I was fortunate enough to grow up in a family that made their living as dairy and potato farmers. This meant lots of good old- fashioned farm work, but it also meant I could have a horse. That started a journey that lead me to the upper reaches of the equestrian world, but that is a story for another day
Today I was out in the barn cleaning the stalls of my rescue horse “Wesley” and my miniature rescue donkey “Donkay Hoyate.” As I pushed the wheelbarrow out to the manure pile — I refer to this as wheelbarrow aerobics — I noticed that, as usual, the manure pile was spreading out. This happens because it is much easier to dump the load at the bottom of the pile than to push your way up the pile effectively taking up less space. In other words, to consistently manage the manure pile for efficiency and savings takes time and work. Lack of planning and commitment leads to a space-gobbling unruly pile of manure, which was the management style my siblings and I practiced as kids. Our achievement was a manure pile that literally blocked the back door of the barn. You could not open the door!
What has this got to do with my position as our former State Representative?? Well, we now find ourselves in a similar situation with our state budget brought on largely by our unwillingness to “manage the pile.” Let me explain.
As the House Chair of the Committee on Children, I took great pride by the time I left the legislature, in the fact that the Annie E Casey foundation in their annual “Kids Count” survey ranks Connecticut 5th in the nation for our programs to help our kids grow up healthy, safe, and strong. But we also have the highest per capita debt in the country. There are other states whose per capita debt looks pretty good, but their ranking in Kids Count is dismal. For instance, the state of Florida — which is often held up as an example of good fiscal management — ranks 40th, which is actually a drop from 37th in 2015). However, Florida’s per capita deficit ranking is 25th. What is going on here?
It is clear that we, in the state of Connecticut, place a high value on our children and their future. But is that the main contributor to our deficit??
Nope! It goes much deeper than that, and it involves that pesky manure pile technique where you keep allowing the pile (or in this case the budget) to grow in an unwieldy manner — Or, why do today what can be put off until tomorrow?
And why use data informed decision-making when it might reveal programs that are not working? That all sounds like too much explaining and work. It is much easier to say “yes” to all kinds of wonderful programs than to make the hard choices that will help manage the pile.
And the biggest contributor to that pile is our state pensions. Why? Because it is far easier to put off rectifying the ‘money in money out’ problem and just under-fund them. This pushes the really tough decisions into the future. However due to the nature of the beast this also leads to exponential growth in the future money owed.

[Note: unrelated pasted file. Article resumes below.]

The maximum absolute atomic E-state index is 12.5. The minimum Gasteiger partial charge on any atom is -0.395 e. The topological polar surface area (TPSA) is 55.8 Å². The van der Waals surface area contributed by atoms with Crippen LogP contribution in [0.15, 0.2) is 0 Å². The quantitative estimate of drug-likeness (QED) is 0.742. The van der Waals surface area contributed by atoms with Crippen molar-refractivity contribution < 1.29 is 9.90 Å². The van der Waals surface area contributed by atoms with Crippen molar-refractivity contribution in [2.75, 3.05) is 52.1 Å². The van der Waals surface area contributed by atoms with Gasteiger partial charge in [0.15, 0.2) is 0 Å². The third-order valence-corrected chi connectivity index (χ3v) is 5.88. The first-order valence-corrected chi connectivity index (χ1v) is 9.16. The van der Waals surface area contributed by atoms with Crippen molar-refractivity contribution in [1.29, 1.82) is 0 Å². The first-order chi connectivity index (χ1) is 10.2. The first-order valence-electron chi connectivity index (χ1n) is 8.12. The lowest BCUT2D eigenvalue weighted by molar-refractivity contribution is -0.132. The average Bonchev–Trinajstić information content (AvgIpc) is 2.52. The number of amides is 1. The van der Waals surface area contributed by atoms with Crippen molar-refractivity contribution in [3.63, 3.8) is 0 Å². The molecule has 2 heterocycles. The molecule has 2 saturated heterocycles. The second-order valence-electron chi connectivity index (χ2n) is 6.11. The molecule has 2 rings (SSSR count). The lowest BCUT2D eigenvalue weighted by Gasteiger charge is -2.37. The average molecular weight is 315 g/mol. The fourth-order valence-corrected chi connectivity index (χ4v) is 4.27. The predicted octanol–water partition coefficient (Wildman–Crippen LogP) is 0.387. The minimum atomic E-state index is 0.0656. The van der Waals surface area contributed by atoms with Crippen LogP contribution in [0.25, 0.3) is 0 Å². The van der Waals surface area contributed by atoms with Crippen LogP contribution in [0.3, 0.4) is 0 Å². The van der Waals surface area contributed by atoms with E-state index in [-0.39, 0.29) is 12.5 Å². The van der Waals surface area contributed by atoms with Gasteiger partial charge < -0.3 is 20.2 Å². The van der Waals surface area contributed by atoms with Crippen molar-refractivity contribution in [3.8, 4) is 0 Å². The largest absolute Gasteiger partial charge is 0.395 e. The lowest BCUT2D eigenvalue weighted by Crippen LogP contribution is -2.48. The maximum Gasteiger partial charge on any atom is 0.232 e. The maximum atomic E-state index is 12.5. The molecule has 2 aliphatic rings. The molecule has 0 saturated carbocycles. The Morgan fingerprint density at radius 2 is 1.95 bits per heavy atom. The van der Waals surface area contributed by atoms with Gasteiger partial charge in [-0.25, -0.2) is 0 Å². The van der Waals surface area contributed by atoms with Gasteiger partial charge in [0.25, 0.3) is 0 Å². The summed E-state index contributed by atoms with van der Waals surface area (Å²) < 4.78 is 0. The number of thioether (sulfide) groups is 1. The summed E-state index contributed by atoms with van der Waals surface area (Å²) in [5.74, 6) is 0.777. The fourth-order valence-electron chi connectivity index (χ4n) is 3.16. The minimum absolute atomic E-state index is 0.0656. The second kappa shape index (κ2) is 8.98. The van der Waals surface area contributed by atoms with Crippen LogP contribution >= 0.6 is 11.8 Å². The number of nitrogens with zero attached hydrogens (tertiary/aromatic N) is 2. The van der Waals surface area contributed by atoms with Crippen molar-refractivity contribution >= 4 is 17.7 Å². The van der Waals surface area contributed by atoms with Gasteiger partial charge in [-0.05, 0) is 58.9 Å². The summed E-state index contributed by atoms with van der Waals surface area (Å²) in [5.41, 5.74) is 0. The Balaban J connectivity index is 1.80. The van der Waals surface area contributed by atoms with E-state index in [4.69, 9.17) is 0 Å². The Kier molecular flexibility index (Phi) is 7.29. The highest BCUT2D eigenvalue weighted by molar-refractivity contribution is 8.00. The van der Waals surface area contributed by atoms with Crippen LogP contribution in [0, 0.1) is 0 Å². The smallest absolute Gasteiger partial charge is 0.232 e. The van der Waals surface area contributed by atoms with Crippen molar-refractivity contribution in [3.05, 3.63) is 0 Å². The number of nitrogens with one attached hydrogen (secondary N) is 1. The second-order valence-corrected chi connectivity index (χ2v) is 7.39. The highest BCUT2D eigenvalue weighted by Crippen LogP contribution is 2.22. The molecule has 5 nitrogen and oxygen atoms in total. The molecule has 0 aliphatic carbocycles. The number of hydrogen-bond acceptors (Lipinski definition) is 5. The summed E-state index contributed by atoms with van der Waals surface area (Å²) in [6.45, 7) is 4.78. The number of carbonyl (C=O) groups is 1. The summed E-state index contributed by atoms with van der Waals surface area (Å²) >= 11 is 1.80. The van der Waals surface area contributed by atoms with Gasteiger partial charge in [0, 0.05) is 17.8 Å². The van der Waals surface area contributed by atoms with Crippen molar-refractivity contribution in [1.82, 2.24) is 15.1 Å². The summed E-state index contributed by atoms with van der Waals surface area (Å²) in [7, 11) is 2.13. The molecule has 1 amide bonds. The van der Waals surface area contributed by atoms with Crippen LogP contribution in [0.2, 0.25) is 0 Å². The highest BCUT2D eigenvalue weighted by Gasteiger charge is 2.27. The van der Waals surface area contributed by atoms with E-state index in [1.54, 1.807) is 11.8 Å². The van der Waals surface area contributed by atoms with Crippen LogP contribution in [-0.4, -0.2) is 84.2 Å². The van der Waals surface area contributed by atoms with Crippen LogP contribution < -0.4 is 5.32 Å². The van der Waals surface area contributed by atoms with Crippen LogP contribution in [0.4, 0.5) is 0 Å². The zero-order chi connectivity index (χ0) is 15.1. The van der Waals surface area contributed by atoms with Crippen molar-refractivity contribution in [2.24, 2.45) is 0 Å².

This leads to the legislature putting itself in a bad position to make decisions as the exponential growth impacts the future deficit which starts a domino effect which can end in our raiding our rainy day fund and seeing our bond rating drop. Even writing that exhausted me so you can imagine how difficult it is to get any consensus on actually tackling the problem. Add to that the cost of dealing with Y2K, the Savings and Loan debacle, the mortgage crisis, the collapse of Lehman Brothers, the Great Recession and Connecticut’s penchant to always lag the economy in entering and exiting a recession (the land of steady habits) and you have a huge challenge!
As many of you know I have been a champion of Results Based accountability (RBA) and instituted it in the Committee on Children. Visit www.ctkidsreportcard.org to see how it works. In a nutshell it is a tool that insists on data-informed decision making.
Getting it adopted at all has been a bear. But I can tell you that when we had to make tough decision — like the future of the CT Juvenile training school, instituting the state-wide mental health plan for kids, or continuing to fund school-based health centers — by using data we were able to cut through the fog and get to the issue of “is this program making anyone better off?”
The economy appears to be doing well for a certain segment of society . But for others… farmers, retail workers, food stamp recipients, Medicaid patients, people dependent on Social Security, we are faced with being forced to be leaner, more accountable and transparent or face the terrible cuts that are currently taking place.
As a legislator, I always wanted to know where to cut and not just randomly slash employees and programs helter skelter to meet a bottom line number. RBA is an amazing tool to help us get on that road to recovery. It can serve to restore faith in government by creating a path where legislators willingly tackle the tough questions.
In this holiday season I would ask for the state to commit to a system of data-informed decision making as a gift to us all